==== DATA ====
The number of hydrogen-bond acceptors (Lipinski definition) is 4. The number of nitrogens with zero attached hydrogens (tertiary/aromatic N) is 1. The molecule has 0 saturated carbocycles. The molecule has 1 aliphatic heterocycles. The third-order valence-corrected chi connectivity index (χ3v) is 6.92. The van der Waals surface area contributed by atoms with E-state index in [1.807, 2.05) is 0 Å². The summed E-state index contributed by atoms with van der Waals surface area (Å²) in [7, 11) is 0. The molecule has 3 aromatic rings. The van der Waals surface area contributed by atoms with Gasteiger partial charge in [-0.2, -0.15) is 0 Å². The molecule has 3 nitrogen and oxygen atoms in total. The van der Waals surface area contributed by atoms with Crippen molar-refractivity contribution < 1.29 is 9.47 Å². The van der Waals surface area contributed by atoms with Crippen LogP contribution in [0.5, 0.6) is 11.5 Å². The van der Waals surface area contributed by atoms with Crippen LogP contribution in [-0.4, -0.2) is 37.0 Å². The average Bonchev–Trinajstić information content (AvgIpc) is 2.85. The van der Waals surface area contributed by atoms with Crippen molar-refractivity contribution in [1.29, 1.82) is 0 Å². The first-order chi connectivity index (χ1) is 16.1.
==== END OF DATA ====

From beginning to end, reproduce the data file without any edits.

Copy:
The number of hydrogen-bond acceptors (Lipinski definition) is 4. The number of nitrogens with zero attached hydrogens (tertiary/aromatic N) is 1. The molecule has 0 saturated carbocycles. The molecule has 1 aliphatic heterocycles. The third-order valence-corrected chi connectivity index (χ3v) is 6.92. The van der Waals surface area contributed by atoms with E-state index in [1.807, 2.05) is 0 Å². The summed E-state index contributed by atoms with van der Waals surface area (Å²) in [7, 11) is 0. The molecule has 3 aromatic rings. The van der Waals surface area contributed by atoms with Gasteiger partial charge in [-0.2, -0.15) is 0 Å². The molecule has 3 nitrogen and oxygen atoms in total. The van der Waals surface area contributed by atoms with Crippen molar-refractivity contribution < 1.29 is 9.47 Å². The van der Waals surface area contributed by atoms with Crippen LogP contribution in [0.5, 0.6) is 11.5 Å². The van der Waals surface area contributed by atoms with Crippen LogP contribution in [-0.4, -0.2) is 37.0 Å². The average Bonchev–Trinajstić information content (AvgIpc) is 2.85. The van der Waals surface area contributed by atoms with Crippen molar-refractivity contribution in [1.29, 1.82) is 0 Å². The first-order chi connectivity index (χ1) is 16.1.